March 14, 2012 / 12:26 PM / 5 years ago

E.ON says its commitment to nuclear is fading

* Low carbon price makes nuclear unattractive

* E.ON, RWE not made negative decision on UK nuclear

* Horizon due to choose reactor design in next weeks

LONDON, March 14 (Reuters) - German utility E.ON , which together with rival RWE plans to build new nuclear plants in Britain, said on Wednesday its appetite for investing in nuclear power had slowed down.

"Our appetite to boost nuclear with great energy has become smaller," said board member Klaus-Dieter Maubach during the company's 2011 results conference.

He said the low carbon price meant investments in nuclear power, which emits zero carbon, were unattractive and also mentioned time and cost overruns at new nuclear plants in Finland and France.

CEO Johannes Teyssen clarified the utility had not made a negative decision against the British nuclear new build project and a final investment decision was not due at this stage.

"The investment environment (for nuclear power) in the UK is friendlier than in other countries," Teyssen said during the same conference.

E.ON and RWE have created a joint venture under the name of Horizon and plan to build up to 6,000 megawatts of new nuclear plants in Britain by 2025, an investment worth more than 15 billion pounds ($23.60 billion).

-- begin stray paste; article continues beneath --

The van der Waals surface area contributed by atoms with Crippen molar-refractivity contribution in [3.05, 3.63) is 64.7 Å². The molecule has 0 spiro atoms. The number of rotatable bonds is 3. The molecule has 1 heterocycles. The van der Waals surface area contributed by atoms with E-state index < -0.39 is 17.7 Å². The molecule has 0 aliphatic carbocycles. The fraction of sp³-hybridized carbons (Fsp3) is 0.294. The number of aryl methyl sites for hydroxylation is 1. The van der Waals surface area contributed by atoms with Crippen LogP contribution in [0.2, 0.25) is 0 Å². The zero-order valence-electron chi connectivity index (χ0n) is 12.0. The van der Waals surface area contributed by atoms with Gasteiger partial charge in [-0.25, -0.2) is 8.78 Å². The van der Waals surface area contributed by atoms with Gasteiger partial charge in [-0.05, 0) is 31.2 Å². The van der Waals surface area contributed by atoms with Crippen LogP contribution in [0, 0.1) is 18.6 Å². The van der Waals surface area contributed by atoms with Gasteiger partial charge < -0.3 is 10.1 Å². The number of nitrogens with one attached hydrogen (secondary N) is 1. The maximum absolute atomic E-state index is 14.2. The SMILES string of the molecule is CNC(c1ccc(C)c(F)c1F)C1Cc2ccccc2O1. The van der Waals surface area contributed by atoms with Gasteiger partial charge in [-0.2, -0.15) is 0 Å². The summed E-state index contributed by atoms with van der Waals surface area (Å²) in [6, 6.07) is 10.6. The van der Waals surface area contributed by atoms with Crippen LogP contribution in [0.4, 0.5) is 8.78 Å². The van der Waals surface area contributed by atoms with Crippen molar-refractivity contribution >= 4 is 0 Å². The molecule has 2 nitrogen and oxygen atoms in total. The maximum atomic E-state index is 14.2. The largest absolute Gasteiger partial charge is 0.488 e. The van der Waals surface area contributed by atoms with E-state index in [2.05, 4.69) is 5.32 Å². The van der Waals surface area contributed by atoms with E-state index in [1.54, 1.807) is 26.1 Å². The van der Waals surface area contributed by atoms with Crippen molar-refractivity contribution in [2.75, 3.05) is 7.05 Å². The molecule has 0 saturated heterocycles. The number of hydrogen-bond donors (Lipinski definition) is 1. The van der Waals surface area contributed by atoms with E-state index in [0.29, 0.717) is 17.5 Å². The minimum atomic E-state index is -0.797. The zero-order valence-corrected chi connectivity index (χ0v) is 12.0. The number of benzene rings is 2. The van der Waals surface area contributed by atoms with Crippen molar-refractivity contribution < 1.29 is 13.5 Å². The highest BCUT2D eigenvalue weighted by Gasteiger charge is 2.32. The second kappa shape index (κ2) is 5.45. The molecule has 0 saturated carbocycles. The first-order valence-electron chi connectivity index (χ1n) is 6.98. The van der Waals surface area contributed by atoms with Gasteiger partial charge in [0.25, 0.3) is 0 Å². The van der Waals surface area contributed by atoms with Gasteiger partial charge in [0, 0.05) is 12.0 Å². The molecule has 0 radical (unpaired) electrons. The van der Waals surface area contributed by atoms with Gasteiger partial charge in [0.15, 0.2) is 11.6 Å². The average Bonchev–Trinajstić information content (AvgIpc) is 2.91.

"Our shareholders are committed to continuing to develop this option for investment, and that's what we're focused on. It's business as usual for Horizon," said a UK-based spokesman for Horizon.

The joint venture is due to select a reactor design for its first new nuclear project at Wylfa in Wales in the next weeks.

Horizon has to make a choice between EDF and Areva's EPR design and Westinghouse's AP1000, two designs undergoing safety approval by Britain's Office for Nuclear Regulation.

The British government is pushing through electricity market reforms to help incentivise investments in new power, which it sees as a contributor to curb carbon emissions.

Proposals include so-called contracts for difference which will make payments to producers of low-carbon power, including nuclear.

E.ON posted a net loss of 2.22 billion euros in 2011 as it was hit by Germany's decision to shut down its oldest nuclear plants in the wake of Japan's Fukushima accident and losses in its gas business.

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